“Trigonometry” means “measuring triangles.” Basic trigonometry refers to the relationships between the measures of angles and sides of right triangles on a flat plane.
You have already seen some of these relationships in our old friend the 3-4-5 right triangle.
Notice the Greek letter theta θ in the upper angle of the diagram. It doesn’t mean anything in particular. Math people use it because it looks cool. It refers to a trigonometry function.
What is a Trig Function?
The acute angles of a right triangle can be expressed either in degrees or as a ratio of side lengths. For example, angle θ in the diagram above measures approximately 53°. But it can be expressed more precisely as a ratio of the opposite side to the hypotenuse or 4/5. This ratio is called the sine function. The three basic trig functions are sine, cosine, and tangent.
sine = opposite/hypotenuse
The sine of angle θ is the ratio of the opposite side over the hypotenuse, or 4 over 5.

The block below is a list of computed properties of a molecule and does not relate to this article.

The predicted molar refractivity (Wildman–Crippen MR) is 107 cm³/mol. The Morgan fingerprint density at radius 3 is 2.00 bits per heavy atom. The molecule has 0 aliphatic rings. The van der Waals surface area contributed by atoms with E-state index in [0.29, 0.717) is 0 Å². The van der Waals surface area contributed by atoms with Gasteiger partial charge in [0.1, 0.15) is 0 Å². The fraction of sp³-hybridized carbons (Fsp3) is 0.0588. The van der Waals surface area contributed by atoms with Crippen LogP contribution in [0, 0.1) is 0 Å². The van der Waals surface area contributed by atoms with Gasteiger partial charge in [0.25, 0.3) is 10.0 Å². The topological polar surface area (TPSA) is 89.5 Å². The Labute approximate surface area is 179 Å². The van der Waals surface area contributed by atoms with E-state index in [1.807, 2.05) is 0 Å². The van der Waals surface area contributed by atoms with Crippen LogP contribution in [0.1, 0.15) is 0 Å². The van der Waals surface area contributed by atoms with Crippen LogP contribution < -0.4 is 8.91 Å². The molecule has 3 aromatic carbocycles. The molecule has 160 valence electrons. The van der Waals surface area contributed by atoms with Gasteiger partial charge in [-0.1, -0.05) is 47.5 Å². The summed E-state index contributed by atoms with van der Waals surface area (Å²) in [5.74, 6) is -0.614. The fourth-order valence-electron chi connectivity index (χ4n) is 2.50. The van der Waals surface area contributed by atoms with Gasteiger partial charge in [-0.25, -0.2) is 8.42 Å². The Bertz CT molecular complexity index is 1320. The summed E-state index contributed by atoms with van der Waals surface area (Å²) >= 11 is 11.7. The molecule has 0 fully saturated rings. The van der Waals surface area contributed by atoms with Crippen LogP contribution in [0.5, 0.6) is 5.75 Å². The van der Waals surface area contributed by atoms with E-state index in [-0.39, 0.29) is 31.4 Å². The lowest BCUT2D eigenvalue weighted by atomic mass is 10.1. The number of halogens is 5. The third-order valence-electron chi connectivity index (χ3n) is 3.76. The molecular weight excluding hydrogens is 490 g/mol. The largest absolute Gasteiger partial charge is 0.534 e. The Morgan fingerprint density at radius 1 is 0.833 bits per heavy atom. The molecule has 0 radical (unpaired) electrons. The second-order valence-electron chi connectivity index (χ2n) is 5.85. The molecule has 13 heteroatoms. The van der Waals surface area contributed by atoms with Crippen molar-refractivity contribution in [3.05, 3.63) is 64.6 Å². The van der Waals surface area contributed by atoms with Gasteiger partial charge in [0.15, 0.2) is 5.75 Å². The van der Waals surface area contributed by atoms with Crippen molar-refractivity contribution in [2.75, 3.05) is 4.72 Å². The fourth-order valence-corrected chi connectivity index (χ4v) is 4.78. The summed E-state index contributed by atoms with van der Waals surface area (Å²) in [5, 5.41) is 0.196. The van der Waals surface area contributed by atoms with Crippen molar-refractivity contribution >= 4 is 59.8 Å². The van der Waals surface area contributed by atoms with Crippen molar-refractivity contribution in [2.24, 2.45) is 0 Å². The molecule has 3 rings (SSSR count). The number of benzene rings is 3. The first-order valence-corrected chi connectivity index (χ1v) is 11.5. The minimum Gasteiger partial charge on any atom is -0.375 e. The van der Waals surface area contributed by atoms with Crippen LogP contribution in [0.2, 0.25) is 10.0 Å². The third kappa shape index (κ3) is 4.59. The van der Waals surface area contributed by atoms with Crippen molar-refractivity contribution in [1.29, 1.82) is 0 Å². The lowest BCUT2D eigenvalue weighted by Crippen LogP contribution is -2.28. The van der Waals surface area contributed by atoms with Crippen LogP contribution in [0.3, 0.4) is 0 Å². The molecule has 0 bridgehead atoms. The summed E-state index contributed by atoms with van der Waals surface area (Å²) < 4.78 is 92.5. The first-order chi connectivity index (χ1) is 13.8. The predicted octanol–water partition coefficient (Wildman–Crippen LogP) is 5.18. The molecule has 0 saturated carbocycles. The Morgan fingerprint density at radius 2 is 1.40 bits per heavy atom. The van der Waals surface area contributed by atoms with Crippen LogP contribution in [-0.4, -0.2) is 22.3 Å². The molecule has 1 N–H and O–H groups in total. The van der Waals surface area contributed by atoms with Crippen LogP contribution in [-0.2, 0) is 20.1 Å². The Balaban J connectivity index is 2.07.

cosine = adjacent/hypotenuse
The cosine of angle θ is the ratio of the adjacent side over the hypotenuse or 3/5.
tangent = opposite/adjacent
The tangent of angle θ is the ratio of the opposite side over the adjacent, or 4/3.
If you take the first letter of each of the bold-face words in the previous three sentences, you get the following word: sohcahtoa. This word can help you memorize the three basic trigonometry functions.
You will often find sine abbreviated to sin, cosine abbreviated to cos, and tangent abbreviated to tan.
Reciprocals of Trig Functions
“Reciprocal” is a fancy word for flipping a fraction. Since the basic trig functions are ratios (fractions), they can be flipped upside down to make their reciprocals.
|The reciprocal of sine is cosecant (csc):||csc =||1/sin|
|The reciprocal of cosine is secant (sec):||sec =||1/cos|
|The reciprocal of tangent is cotangent (cot):||cot =||1/tan|
Consider the angle θ of the 3-4-5 triangle again.
If sin θ = 4/5, then csc θ = 5/4.
If cos θ = 3/5, then sec θ = 5/3.
If tan θ = 4/3, then cot θ = 3/4.